A new challenge faced by farmers in California is the result of extreme variations in weather that have arisen in recent years. Conventional crop breeding practices have been made more difficult and less effective since it has become harder to breed them for specific conditions, since the conditions are not easy to foresee, and furthermore the weekly change and variation in precipitation and temperature has started to fluctuate more – while it was always possible to breed crops for one weather extreme, it is very difficult to breed crops that suit a variety of unknown extremes.
This is compounded by the increasing unpredictability of pests and viruses – there can be infestations that happen more frequently than in previous years.
The UC Davis Seed Biotechnology Center is trying to deal with this problem. “An extra four to six weeks of heat can produce another generation of aphids and wipe out an entire crop. The insects are multiplying very fast”, according to the director of research at the center, Allen Van Deynze. He continued: “We have the tools to respond quickly to disease and other threats,” Van Deynze said. “We’re hoping to reduce the time it takes to breed for disease resistance from eight years to two or three years.”
The university is hoping to greatly improve the ability of growers to deal with these issues by making it easier to analyse growth patterns and characteristics of different breeds of plants. This will allow farmers to more accurately judge the success of their breeding practices. The company has already been successfully helping farmers to develop over 400 different kinds of cultivars grown in California.
This involves crossing different strains of plant types over different years of growth selecting for characteristics well-adapted to the environment and taste and yield requirements. This is more or less the same process that has been used since plants were domesticated in the early Neolithic era.
Of course, things have become much more efficient since then, and in particular genetic analysis of plants brings a level of detail in breeding unlike anything before. This is the focus of the staff a UC Davis, but there are more methods available that they are developing to focus on the physical characteristics of cultivars. This DNA analysis is done with the aid of computers.
But the subject gets a little more complex than studying individual genes of plants. Most characteristics are the result of an intricate interplay between different genes, and how they impact the actual physical traits of the plant is complex. Until now, most breeders rely on sight and taste when testing breeds, which requires measuring the plants with tape and taking samples to try. This can be very time consuming, especially when this needs to be combined with the aforementioned genetic analysis.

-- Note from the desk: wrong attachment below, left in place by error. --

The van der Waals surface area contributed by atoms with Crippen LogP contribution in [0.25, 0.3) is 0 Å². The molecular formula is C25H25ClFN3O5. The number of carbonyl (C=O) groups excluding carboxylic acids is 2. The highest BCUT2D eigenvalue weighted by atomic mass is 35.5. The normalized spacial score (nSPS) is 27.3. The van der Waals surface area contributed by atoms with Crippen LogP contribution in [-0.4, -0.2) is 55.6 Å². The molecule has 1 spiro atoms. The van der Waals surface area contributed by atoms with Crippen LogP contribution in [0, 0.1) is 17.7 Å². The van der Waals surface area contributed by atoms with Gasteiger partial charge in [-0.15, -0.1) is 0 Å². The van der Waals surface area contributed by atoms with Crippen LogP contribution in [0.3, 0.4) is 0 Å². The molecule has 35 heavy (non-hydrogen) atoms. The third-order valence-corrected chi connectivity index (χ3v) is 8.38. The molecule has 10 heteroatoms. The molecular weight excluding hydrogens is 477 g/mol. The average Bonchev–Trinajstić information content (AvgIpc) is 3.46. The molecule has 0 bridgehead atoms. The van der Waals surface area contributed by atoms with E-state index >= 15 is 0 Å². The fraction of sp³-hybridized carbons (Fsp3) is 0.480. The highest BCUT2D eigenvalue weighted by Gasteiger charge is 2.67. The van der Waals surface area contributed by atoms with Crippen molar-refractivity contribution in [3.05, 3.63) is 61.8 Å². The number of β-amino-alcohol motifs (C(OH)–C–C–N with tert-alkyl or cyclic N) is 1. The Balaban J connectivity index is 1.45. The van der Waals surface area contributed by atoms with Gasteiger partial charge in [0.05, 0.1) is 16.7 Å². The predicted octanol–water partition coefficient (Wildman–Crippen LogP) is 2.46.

So the team at UC Davis are looking for ways to use technology to speed up this process of physical measurement. According to the university’s Plant Research Centre director and researcher Charlie Brummer, “It’s the question we’re all asking. Our weather patterns are changing so fast, affecting everything from soil composition to what to expect in terms of weeds, diseases and pests. It can take 10 years to develop a new crop variety, even more for perennial plants. So we have to extrapolate what the future will bring — very, very quickly.” This is what the new system aims to do, according to Van Deynze: “We have the tools to respond quickly to disease and other threats. We’re hoping to reduce the time it takes to breed for disease resistance from eight years to two or three years.”
The way they hope to do this is with their new sensor-based technology that is integrated with tractor machinery which analyses crop appearance as it drives through a field, scanning up to 3 plants per minute. This is much more efficient than conventional manual methods. The physical measurement process, known as phenotyping, is the part of breeding that takes the most time, so the researchers are hoping the new devices speeds this overall breeding process by more than half.
This new device uses advanced cameras that take detailed measurements of plants to be rendered as three-dimensional models.
David Slaughter was the chief designer of the system. He is a professor and biological and agricultural engineer at the university. He said: “It can measure critical components like plant architecture and volume, leaf area and number, and temperature of the leaves, which helps breeders determine growth patterns and whether plants are suffering from heat or water stress.”
The importance of this was echoed by Brummer: “We need to look at both phenotyping and genotyping, and tie them together with crop-management strategies to optimize performance of new cultivars. Done correctly, we will be able to breed new cultivars more efficiently and rapidly today so they can perform well in the production environments of tomorrow.”
The new system will enable the efficiency needed to deal with the rapidly fluctuating conditions characteristic of today’s weather. “That’s revolutionary. Breeding is a numbers game. The more plants you can look at, the better your chances of finding ones that are truly exceptional.”” said Brummer of the speed of the device.
More information can be found at: UC Davis.